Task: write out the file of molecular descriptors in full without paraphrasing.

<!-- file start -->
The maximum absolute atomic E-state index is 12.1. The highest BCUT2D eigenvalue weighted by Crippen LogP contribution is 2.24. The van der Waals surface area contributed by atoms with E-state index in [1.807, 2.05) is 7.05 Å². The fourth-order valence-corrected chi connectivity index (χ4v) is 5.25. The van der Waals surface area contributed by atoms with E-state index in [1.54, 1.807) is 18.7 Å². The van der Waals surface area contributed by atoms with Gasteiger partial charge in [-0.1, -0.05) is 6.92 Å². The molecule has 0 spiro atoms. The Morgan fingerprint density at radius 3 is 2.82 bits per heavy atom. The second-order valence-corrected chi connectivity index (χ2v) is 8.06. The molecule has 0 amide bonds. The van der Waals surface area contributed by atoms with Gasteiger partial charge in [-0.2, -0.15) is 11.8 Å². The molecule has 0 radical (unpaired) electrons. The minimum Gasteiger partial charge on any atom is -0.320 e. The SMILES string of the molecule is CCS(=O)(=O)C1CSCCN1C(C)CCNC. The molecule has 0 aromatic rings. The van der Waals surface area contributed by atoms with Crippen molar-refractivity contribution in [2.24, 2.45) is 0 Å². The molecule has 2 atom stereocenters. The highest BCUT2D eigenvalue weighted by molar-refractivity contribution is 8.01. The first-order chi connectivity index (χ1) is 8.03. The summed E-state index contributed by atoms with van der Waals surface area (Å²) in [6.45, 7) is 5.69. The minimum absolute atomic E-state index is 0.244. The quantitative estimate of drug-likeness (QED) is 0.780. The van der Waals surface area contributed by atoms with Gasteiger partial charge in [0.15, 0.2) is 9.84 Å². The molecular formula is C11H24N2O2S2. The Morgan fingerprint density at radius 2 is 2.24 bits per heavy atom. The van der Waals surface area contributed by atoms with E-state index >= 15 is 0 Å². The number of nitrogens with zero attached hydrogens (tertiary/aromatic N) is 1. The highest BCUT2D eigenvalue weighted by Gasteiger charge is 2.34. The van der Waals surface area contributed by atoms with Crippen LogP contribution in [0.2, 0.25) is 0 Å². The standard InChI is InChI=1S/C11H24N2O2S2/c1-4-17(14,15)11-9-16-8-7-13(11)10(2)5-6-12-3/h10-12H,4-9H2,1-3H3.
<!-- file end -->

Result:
The maximum absolute atomic E-state index is 12.1. The highest BCUT2D eigenvalue weighted by Crippen LogP contribution is 2.24. The van der Waals surface area contributed by atoms with E-state index in [1.807, 2.05) is 7.05 Å². The fourth-order valence-corrected chi connectivity index (χ4v) is 5.25. The van der Waals surface area contributed by atoms with E-state index in [1.54, 1.807) is 18.7 Å². The van der Waals surface area contributed by atoms with Gasteiger partial charge in [-0.1, -0.05) is 6.92 Å². The molecule has 0 spiro atoms. The Morgan fingerprint density at radius 3 is 2.82 bits per heavy atom. The second-order valence-corrected chi connectivity index (χ2v) is 8.06. The molecule has 0 amide bonds. The van der Waals surface area contributed by atoms with Gasteiger partial charge in [-0.2, -0.15) is 11.8 Å². The molecule has 0 radical (unpaired) electrons. The minimum Gasteiger partial charge on any atom is -0.320 e. The SMILES string of the molecule is CCS(=O)(=O)C1CSCCN1C(C)CCNC. The molecule has 0 aromatic rings. The van der Waals surface area contributed by atoms with Crippen molar-refractivity contribution in [2.24, 2.45) is 0 Å². The molecule has 2 atom stereocenters. The highest BCUT2D eigenvalue weighted by molar-refractivity contribution is 8.01. The first-order chi connectivity index (χ1) is 8.03. The summed E-state index contributed by atoms with van der Waals surface area (Å²) in [6.45, 7) is 5.69. The minimum absolute atomic E-state index is 0.244. The quantitative estimate of drug-likeness (QED) is 0.780. The van der Waals surface area contributed by atoms with Gasteiger partial charge in [0.15, 0.2) is 9.84 Å². The molecular formula is C11H24N2O2S2. The Morgan fingerprint density at radius 2 is 2.24 bits per heavy atom. The van der Waals surface area contributed by atoms with E-state index >= 15 is 0 Å². The number of nitrogens with zero attached hydrogens (tertiary/aromatic N) is 1. The highest BCUT2D eigenvalue weighted by Gasteiger charge is 2.34. The van der Waals surface area contributed by atoms with Crippen LogP contribution in [0.2, 0.25) is 0 Å². The standard InChI is InChI=1S/C11H24N2O2S2/c1-4-17(14,15)11-9-16-8-7-13(11)10(2)5-6-12-3/h10-12H,4-9H2,1-3H3.